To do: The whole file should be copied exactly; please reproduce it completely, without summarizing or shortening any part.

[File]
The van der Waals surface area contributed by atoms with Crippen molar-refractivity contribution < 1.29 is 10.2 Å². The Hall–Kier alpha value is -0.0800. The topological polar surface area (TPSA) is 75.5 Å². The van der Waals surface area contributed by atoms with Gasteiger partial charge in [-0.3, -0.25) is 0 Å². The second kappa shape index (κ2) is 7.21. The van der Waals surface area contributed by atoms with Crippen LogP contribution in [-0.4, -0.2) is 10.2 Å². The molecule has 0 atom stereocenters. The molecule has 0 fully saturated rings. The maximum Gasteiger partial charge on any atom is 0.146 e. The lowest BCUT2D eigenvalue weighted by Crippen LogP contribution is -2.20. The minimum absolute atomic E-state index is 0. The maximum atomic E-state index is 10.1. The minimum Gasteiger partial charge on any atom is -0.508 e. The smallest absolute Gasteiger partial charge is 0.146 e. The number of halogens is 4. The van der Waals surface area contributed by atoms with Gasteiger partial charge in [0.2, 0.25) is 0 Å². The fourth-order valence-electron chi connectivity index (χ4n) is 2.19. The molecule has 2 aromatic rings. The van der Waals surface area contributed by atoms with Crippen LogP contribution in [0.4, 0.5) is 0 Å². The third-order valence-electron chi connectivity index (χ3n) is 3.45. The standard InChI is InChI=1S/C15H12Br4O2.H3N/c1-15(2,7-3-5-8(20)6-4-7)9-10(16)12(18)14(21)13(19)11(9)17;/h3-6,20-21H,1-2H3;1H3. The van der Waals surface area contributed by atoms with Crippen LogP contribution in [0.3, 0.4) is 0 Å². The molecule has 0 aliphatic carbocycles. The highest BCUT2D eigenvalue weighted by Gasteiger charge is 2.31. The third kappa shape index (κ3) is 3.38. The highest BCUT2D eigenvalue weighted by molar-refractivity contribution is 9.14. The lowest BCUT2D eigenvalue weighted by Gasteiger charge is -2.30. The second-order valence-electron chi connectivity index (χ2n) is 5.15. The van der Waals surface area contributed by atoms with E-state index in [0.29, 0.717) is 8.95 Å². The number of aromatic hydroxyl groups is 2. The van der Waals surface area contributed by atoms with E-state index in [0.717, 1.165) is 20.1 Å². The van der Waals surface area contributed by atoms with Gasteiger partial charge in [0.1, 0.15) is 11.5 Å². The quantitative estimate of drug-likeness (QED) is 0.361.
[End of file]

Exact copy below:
The van der Waals surface area contributed by atoms with Crippen molar-refractivity contribution < 1.29 is 10.2 Å². The Hall–Kier alpha value is -0.0800. The topological polar surface area (TPSA) is 75.5 Å². The van der Waals surface area contributed by atoms with Gasteiger partial charge in [-0.3, -0.25) is 0 Å². The second kappa shape index (κ2) is 7.21. The van der Waals surface area contributed by atoms with Crippen LogP contribution in [-0.4, -0.2) is 10.2 Å². The molecule has 0 atom stereocenters. The molecule has 0 fully saturated rings. The maximum Gasteiger partial charge on any atom is 0.146 e. The lowest BCUT2D eigenvalue weighted by Crippen LogP contribution is -2.20. The minimum absolute atomic E-state index is 0. The maximum atomic E-state index is 10.1. The minimum Gasteiger partial charge on any atom is -0.508 e. The smallest absolute Gasteiger partial charge is 0.146 e. The number of halogens is 4. The van der Waals surface area contributed by atoms with Gasteiger partial charge in [0.2, 0.25) is 0 Å². The fourth-order valence-electron chi connectivity index (χ4n) is 2.19. The molecule has 2 aromatic rings. The van der Waals surface area contributed by atoms with Crippen LogP contribution in [0.4, 0.5) is 0 Å². The third-order valence-electron chi connectivity index (χ3n) is 3.45. The standard InChI is InChI=1S/C15H12Br4O2.H3N/c1-15(2,7-3-5-8(20)6-4-7)9-10(16)12(18)14(21)13(19)11(9)17;/h3-6,20-21H,1-2H3;1H3. The van der Waals surface area contributed by atoms with Crippen LogP contribution in [0.3, 0.4) is 0 Å². The molecule has 0 aliphatic carbocycles. The highest BCUT2D eigenvalue weighted by Gasteiger charge is 2.31. The third kappa shape index (κ3) is 3.38. The highest BCUT2D eigenvalue weighted by molar-refractivity contribution is 9.14. The lowest BCUT2D eigenvalue weighted by Gasteiger charge is -2.30. The second-order valence-electron chi connectivity index (χ2n) is 5.15. The van der Waals surface area contributed by atoms with E-state index in [0.29, 0.717) is 8.95 Å². The number of aromatic hydroxyl groups is 2. The van der Waals surface area contributed by atoms with E-state index in [0.717, 1.165) is 20.1 Å². The van der Waals surface area contributed by atoms with Gasteiger partial charge in [0.1, 0.15) is 11.5 Å². The quantitative estimate of drug-likeness (QED) is 0.361.